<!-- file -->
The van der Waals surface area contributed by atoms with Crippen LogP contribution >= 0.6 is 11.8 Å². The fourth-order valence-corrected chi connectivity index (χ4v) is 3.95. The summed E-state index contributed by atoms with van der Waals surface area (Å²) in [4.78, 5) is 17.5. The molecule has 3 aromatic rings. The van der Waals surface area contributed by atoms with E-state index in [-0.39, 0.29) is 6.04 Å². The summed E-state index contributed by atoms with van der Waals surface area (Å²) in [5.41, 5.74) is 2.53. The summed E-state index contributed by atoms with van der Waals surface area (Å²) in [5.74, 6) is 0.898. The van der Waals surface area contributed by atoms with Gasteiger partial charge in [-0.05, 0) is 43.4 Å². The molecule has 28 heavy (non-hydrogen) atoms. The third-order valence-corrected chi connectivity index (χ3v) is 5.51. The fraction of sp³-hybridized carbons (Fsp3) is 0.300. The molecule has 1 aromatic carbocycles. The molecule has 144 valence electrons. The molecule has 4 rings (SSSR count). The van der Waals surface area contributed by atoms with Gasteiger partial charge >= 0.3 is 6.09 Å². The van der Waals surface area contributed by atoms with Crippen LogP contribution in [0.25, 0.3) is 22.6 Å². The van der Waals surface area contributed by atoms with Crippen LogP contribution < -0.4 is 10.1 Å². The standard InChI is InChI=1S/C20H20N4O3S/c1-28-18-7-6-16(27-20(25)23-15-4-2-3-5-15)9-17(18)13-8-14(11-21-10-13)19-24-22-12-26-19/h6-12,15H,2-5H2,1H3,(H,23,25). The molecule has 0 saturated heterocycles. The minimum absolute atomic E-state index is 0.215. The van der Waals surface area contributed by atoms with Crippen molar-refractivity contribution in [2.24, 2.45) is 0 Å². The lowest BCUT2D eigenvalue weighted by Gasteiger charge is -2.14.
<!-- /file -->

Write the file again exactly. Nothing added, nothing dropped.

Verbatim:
The van der Waals surface area contributed by atoms with Crippen LogP contribution >= 0.6 is 11.8 Å². The fourth-order valence-corrected chi connectivity index (χ4v) is 3.95. The summed E-state index contributed by atoms with van der Waals surface area (Å²) in [4.78, 5) is 17.5. The molecule has 3 aromatic rings. The van der Waals surface area contributed by atoms with E-state index in [-0.39, 0.29) is 6.04 Å². The summed E-state index contributed by atoms with van der Waals surface area (Å²) in [5.41, 5.74) is 2.53. The summed E-state index contributed by atoms with van der Waals surface area (Å²) in [5.74, 6) is 0.898. The van der Waals surface area contributed by atoms with Gasteiger partial charge in [-0.05, 0) is 43.4 Å². The molecule has 28 heavy (non-hydrogen) atoms. The third-order valence-corrected chi connectivity index (χ3v) is 5.51. The fraction of sp³-hybridized carbons (Fsp3) is 0.300. The molecule has 1 aromatic carbocycles. The molecule has 144 valence electrons. The molecule has 4 rings (SSSR count). The van der Waals surface area contributed by atoms with Gasteiger partial charge >= 0.3 is 6.09 Å². The van der Waals surface area contributed by atoms with Crippen LogP contribution in [0.25, 0.3) is 22.6 Å². The van der Waals surface area contributed by atoms with Crippen LogP contribution < -0.4 is 10.1 Å². The standard InChI is InChI=1S/C20H20N4O3S/c1-28-18-7-6-16(27-20(25)23-15-4-2-3-5-15)9-17(18)13-8-14(11-21-10-13)19-24-22-12-26-19/h6-12,15H,2-5H2,1H3,(H,23,25). The molecule has 0 saturated heterocycles. The minimum absolute atomic E-state index is 0.215. The van der Waals surface area contributed by atoms with Crippen molar-refractivity contribution in [2.24, 2.45) is 0 Å². The lowest BCUT2D eigenvalue weighted by Gasteiger charge is -2.14.